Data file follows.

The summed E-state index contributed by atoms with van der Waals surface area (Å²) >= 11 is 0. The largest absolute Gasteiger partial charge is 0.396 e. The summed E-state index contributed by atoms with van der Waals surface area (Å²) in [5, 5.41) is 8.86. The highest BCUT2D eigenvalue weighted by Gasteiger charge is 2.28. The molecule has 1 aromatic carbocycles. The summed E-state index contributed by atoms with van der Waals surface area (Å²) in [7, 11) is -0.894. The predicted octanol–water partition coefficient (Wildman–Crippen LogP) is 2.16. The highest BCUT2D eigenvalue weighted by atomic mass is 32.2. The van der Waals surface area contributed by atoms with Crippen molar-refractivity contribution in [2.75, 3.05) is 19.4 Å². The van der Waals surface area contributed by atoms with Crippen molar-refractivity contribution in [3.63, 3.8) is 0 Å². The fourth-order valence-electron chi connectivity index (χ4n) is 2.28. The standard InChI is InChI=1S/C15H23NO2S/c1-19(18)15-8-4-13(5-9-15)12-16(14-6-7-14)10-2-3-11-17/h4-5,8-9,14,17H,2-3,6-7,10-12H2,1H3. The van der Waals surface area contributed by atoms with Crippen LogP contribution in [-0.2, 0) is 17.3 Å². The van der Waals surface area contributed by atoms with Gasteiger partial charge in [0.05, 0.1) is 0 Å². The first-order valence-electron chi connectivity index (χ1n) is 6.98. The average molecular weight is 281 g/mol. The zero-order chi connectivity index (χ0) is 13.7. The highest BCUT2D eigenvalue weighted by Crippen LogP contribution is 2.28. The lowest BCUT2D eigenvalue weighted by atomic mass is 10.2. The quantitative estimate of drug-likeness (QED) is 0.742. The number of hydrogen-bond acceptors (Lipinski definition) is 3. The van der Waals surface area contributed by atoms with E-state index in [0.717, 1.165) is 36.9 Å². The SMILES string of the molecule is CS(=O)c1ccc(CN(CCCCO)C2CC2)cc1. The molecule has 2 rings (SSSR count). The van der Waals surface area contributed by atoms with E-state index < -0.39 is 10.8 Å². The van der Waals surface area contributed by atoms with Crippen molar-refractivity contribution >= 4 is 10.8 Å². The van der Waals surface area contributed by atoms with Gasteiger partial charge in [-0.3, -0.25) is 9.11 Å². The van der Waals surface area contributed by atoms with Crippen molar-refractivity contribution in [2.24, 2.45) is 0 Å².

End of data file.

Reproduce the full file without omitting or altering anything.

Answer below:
The summed E-state index contributed by atoms with van der Waals surface area (Å²) >= 11 is 0. The largest absolute Gasteiger partial charge is 0.396 e. The summed E-state index contributed by atoms with van der Waals surface area (Å²) in [5, 5.41) is 8.86. The highest BCUT2D eigenvalue weighted by Gasteiger charge is 2.28. The molecule has 1 aromatic carbocycles. The summed E-state index contributed by atoms with van der Waals surface area (Å²) in [7, 11) is -0.894. The predicted octanol–water partition coefficient (Wildman–Crippen LogP) is 2.16. The highest BCUT2D eigenvalue weighted by atomic mass is 32.2. The van der Waals surface area contributed by atoms with Crippen molar-refractivity contribution in [2.75, 3.05) is 19.4 Å². The van der Waals surface area contributed by atoms with Crippen molar-refractivity contribution in [3.63, 3.8) is 0 Å². The fourth-order valence-electron chi connectivity index (χ4n) is 2.28. The standard InChI is InChI=1S/C15H23NO2S/c1-19(18)15-8-4-13(5-9-15)12-16(14-6-7-14)10-2-3-11-17/h4-5,8-9,14,17H,2-3,6-7,10-12H2,1H3. The van der Waals surface area contributed by atoms with Crippen LogP contribution in [-0.2, 0) is 17.3 Å². The van der Waals surface area contributed by atoms with Gasteiger partial charge in [0.05, 0.1) is 0 Å². The first-order valence-electron chi connectivity index (χ1n) is 6.98. The average molecular weight is 281 g/mol. The zero-order chi connectivity index (χ0) is 13.7. The highest BCUT2D eigenvalue weighted by Crippen LogP contribution is 2.28. The lowest BCUT2D eigenvalue weighted by atomic mass is 10.2. The quantitative estimate of drug-likeness (QED) is 0.742. The number of hydrogen-bond acceptors (Lipinski definition) is 3. The van der Waals surface area contributed by atoms with E-state index in [0.717, 1.165) is 36.9 Å². The SMILES string of the molecule is CS(=O)c1ccc(CN(CCCCO)C2CC2)cc1. The molecule has 2 rings (SSSR count). The van der Waals surface area contributed by atoms with E-state index < -0.39 is 10.8 Å². The van der Waals surface area contributed by atoms with Crippen molar-refractivity contribution >= 4 is 10.8 Å². The van der Waals surface area contributed by atoms with Gasteiger partial charge in [-0.3, -0.25) is 9.11 Å². The van der Waals surface area contributed by atoms with Crippen molar-refractivity contribution in [2.24, 2.45) is 0 Å².